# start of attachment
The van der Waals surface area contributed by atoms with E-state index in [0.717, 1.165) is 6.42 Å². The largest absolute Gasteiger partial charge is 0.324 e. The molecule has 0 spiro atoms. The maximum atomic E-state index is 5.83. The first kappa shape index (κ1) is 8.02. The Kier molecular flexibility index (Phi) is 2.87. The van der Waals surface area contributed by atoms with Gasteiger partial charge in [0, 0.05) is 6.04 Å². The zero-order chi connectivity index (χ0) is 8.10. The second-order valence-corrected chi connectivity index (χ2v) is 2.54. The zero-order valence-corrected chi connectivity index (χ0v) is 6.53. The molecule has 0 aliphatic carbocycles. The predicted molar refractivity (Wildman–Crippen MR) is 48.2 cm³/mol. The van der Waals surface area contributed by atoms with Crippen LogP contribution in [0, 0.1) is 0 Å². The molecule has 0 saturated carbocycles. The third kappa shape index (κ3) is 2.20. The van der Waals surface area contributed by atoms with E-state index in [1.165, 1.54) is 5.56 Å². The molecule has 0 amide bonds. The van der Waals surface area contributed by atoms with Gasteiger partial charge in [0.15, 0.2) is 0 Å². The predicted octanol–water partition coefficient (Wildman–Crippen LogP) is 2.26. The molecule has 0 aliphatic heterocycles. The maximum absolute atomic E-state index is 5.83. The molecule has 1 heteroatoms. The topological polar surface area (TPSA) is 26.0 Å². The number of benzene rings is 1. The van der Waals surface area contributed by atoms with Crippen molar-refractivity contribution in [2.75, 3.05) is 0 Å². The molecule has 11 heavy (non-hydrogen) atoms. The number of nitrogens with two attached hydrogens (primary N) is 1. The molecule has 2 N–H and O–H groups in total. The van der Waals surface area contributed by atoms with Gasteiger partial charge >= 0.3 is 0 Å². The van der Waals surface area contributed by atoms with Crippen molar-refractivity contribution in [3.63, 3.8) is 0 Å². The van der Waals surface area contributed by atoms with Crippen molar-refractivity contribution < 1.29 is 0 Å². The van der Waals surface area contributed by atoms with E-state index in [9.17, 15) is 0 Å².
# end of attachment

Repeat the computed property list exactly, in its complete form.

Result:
The van der Waals surface area contributed by atoms with E-state index in [0.717, 1.165) is 6.42 Å². The largest absolute Gasteiger partial charge is 0.324 e. The molecule has 0 spiro atoms. The maximum atomic E-state index is 5.83. The first kappa shape index (κ1) is 8.02. The Kier molecular flexibility index (Phi) is 2.87. The van der Waals surface area contributed by atoms with Gasteiger partial charge in [0, 0.05) is 6.04 Å². The zero-order chi connectivity index (χ0) is 8.10. The second-order valence-corrected chi connectivity index (χ2v) is 2.54. The zero-order valence-corrected chi connectivity index (χ0v) is 6.53. The molecule has 0 aliphatic carbocycles. The predicted molar refractivity (Wildman–Crippen MR) is 48.2 cm³/mol. The van der Waals surface area contributed by atoms with Crippen LogP contribution in [0, 0.1) is 0 Å². The molecule has 0 saturated carbocycles. The third kappa shape index (κ3) is 2.20. The van der Waals surface area contributed by atoms with E-state index in [1.165, 1.54) is 5.56 Å². The molecule has 0 amide bonds. The van der Waals surface area contributed by atoms with Gasteiger partial charge in [0.15, 0.2) is 0 Å². The predicted octanol–water partition coefficient (Wildman–Crippen LogP) is 2.26. The molecule has 0 aliphatic heterocycles. The maximum absolute atomic E-state index is 5.83. The molecule has 1 heteroatoms. The topological polar surface area (TPSA) is 26.0 Å². The number of benzene rings is 1. The van der Waals surface area contributed by atoms with Crippen molar-refractivity contribution in [2.75, 3.05) is 0 Å². The molecule has 11 heavy (non-hydrogen) atoms. The number of nitrogens with two attached hydrogens (primary N) is 1. The molecule has 2 N–H and O–H groups in total. The van der Waals surface area contributed by atoms with Gasteiger partial charge >= 0.3 is 0 Å². The van der Waals surface area contributed by atoms with Crippen molar-refractivity contribution in [3.63, 3.8) is 0 Å². The van der Waals surface area contributed by atoms with Crippen molar-refractivity contribution < 1.29 is 0 Å². The van der Waals surface area contributed by atoms with E-state index in [9.17, 15) is 0 Å².